Mets Game 96: Win Over Reds
Mets 10 Reds 8
The Mets won their 10th in the row — the first time they’ve done that since 1991 — and pulled into a tie for first place.
Their “ace” shat the bed, but the Reds starter was one run worse. In the end, it was a battle of the bullpens.
Johan Santana allowed five runs in four innings in the Cincinnati bandbox, and was gone from the game before the fifth frame began. However, the Mets’ offense stormed back with six scores against Cincy starter Johnny Cueto, and made a game of it.
It was all about the long ball in this contest, with the Reds scoring 5 runs in the fourth on homeruns, a double, and a triple, and the Mets gaining six of their ten runs via the homerun stroke.
Fernando Tatis dropped an opposite field fly ball just beyond the right-center wall, driving in himself and Carlos Delgado to give the Mets a 6-5 advantage in the top of the sixth. From there it was up to the bullpen to hold the slim lead.
Carlos Muniz did his job through an inning and a third, and Pedro Feliciano was equally effective in his 2/3 of an inning. Aaron Heilman got two quick outs, and seemed poised to keep the scoreless streak going, then lost his command and loaded the bases. Scott Schoeneweis, who has been “tremendous this year” (per Gary Cohen), came on to put out the fire but used gasoline instead of water. Schoeneweis kept his ERA tidy, but allowed Javier Valentin to clear the bases of all three inherited runners to give the Reds an 8-6 lead.
The score stayed that way until the ninth, when Reds closer Francisco Cordero came on and started things off by striking out Jose Reyes. Pinch-hitter Argenis Reyes stroked a single up the middle, and David Wright followed with another huge, clutch hit — a two-run, opposite field homer to tie up the score.
But the Mets weren’t done there. Carlos Beltran re-started things with a single to right, and was chased to third on another single to right by Damion Easley. Beltran scored the go-ahead run on a bloop single by Carlos Delgado — who spoiled a great two-strike pitch by Cordero. I swear that splitter was an inch off the ground when Delgado stuck out his bat and just met it — outstanding job by Delgado. Red-hot Fernando Tatis then mashed a double down the left field line to score Easley and chase Cordero from the game.
Billy Wagner made up for his forgettable All-Star appearance by pitching a 1-2-3 ninth in notching his 23rd save.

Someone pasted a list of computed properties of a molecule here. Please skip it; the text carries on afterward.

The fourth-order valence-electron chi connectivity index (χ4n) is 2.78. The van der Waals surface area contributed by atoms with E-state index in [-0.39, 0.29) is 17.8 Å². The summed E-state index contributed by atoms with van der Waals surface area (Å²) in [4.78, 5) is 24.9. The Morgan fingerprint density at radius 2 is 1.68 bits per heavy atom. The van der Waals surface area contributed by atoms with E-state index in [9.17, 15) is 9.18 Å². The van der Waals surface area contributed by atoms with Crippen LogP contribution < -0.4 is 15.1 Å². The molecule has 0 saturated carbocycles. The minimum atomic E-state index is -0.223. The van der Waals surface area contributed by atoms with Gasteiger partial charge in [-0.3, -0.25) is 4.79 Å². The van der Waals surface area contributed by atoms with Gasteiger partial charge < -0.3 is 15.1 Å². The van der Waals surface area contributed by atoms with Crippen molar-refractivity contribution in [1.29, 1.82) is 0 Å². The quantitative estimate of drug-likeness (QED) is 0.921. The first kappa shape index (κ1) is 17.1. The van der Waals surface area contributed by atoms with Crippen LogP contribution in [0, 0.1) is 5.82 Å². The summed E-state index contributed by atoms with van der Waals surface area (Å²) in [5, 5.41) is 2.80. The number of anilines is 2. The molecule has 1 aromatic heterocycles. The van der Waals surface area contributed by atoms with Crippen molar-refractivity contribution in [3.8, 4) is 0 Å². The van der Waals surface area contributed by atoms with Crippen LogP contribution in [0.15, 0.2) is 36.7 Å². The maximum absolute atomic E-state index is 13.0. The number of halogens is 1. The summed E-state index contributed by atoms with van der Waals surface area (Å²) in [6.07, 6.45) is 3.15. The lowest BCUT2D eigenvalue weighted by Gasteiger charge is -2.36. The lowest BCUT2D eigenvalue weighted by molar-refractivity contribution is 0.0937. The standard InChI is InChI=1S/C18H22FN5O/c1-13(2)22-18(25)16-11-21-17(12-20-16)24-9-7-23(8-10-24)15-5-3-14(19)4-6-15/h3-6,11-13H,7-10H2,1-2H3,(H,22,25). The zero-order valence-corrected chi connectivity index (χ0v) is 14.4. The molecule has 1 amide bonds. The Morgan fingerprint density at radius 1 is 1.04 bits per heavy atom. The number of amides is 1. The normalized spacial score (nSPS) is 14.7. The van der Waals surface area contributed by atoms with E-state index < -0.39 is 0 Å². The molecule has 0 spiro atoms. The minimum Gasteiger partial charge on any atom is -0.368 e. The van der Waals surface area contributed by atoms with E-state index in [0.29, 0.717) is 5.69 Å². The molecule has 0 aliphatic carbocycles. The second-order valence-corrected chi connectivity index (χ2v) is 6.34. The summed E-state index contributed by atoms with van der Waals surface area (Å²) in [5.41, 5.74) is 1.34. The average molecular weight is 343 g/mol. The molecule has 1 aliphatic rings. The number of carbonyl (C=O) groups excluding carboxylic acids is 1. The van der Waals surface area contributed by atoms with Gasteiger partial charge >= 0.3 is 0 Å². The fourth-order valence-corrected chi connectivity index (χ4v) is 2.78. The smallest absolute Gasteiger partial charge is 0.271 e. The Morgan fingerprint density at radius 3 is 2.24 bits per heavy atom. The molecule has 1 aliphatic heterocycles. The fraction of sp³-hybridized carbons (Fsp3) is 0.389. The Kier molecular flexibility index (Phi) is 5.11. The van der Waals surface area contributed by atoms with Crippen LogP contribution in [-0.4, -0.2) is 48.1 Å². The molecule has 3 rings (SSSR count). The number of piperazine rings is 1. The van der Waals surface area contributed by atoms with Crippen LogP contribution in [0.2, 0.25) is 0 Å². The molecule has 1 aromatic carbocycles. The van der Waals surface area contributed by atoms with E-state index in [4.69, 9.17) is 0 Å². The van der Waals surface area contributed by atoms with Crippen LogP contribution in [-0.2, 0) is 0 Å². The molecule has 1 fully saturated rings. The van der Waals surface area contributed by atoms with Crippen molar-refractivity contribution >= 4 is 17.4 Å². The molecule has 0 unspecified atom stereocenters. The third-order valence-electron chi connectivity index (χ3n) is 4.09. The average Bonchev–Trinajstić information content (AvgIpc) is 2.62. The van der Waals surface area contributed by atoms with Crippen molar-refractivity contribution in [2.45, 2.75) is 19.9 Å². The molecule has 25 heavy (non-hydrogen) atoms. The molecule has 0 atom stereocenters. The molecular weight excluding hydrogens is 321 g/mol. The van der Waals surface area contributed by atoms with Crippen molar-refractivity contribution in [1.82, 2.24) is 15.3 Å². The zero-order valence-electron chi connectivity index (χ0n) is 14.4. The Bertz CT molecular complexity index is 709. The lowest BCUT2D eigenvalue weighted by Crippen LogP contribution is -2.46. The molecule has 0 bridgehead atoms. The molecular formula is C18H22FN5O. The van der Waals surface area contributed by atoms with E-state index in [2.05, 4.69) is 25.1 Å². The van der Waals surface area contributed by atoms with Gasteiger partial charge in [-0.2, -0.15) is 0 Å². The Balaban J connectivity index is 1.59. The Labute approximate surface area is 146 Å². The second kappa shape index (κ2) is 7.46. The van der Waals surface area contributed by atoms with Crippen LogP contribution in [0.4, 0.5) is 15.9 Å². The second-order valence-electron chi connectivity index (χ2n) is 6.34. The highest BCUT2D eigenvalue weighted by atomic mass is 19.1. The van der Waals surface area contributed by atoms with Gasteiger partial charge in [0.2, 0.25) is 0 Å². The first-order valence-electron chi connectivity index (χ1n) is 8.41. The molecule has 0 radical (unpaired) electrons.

Santana’s line: 4 IP | 6 H | 5 ER | 3 BB | 2 K | 92 pitches. Ouch.
Schoeneweis has now allowed 14 of 29 inherited runners to score. For those who aren’t aware, that is horrendous.
The Reds were 34-1 this season when leading after the 7th inning.
Carlos Delgado finally reached .250 (.254 in fact), with three hits including a monster two-run homerun that gave the Mets their first lead of the game. Tatis also had three hits, pushing his average to .304.
Two seconds after Keith Hernandez claims “Carlos Delgado has not lost any bat speed, when he keeps his hands back he has extremely fast hands”, Delgado gets beat by an 89-MPH fastball by David Weathers. Whatever you say, Mex.
Speaking of, I love watching David Weathers — always did, since he was a Met. The guy had absolutely nothing and somehow got three tough outs after putting men on first and second. All guts. And one ugly dude, too. Mets should have held on to both him and Dan Wheeler (and Chad Bradford).
David Wright hit a clutch two-out single in the fifth to score Nick Evans and Brian Schneider and pull within one run — making the score 5-4 and setting the stage for Tatis in the next frame.
Nice to see Marlon Anderson stroke a line-drive base hit to the opposite field in his pinch-hitting appearance. If Marlon doesn’t hit, he doesn’t have much value to the club.
Also nice to see Aaron Heilman throwing lots of fastballs, but not nice to see his release point, which again has dropped to a dangerous level. He’s too far down around sidearm, which is causing his fastball to go up. He needs to get closer to 3/4 and keep his fingers on top of the ball at release, so that his pitches go down / sink. When his throwing motion can’t be differentiated from Joe Smith’s, Heilman will have command problems. This has been an issue since 2005.
Jeff Keppinger continued his personal assault on the Metropolitans. He had two hits and nearly a third, but his line drive in the eighth was speared by David Wright.
It wasn’t long ago that I would drop everything and stare at the TV screen when Ken Griffey, Jr. came to bat. Now when he’s hitting, I get up and go to the kitchen for a beer.
From my angle, it looked like Jose Reyes got jobbed on strikes one and two in the ninth against Francisco Cordero. Both pitches looked outside, and Jose had no choice but to protect against a third outside pitch, which turned out to be a nasty splitter.
The Mets used 7 pitchers in the game, and 8 names appeared in the box score in the second slot in the order.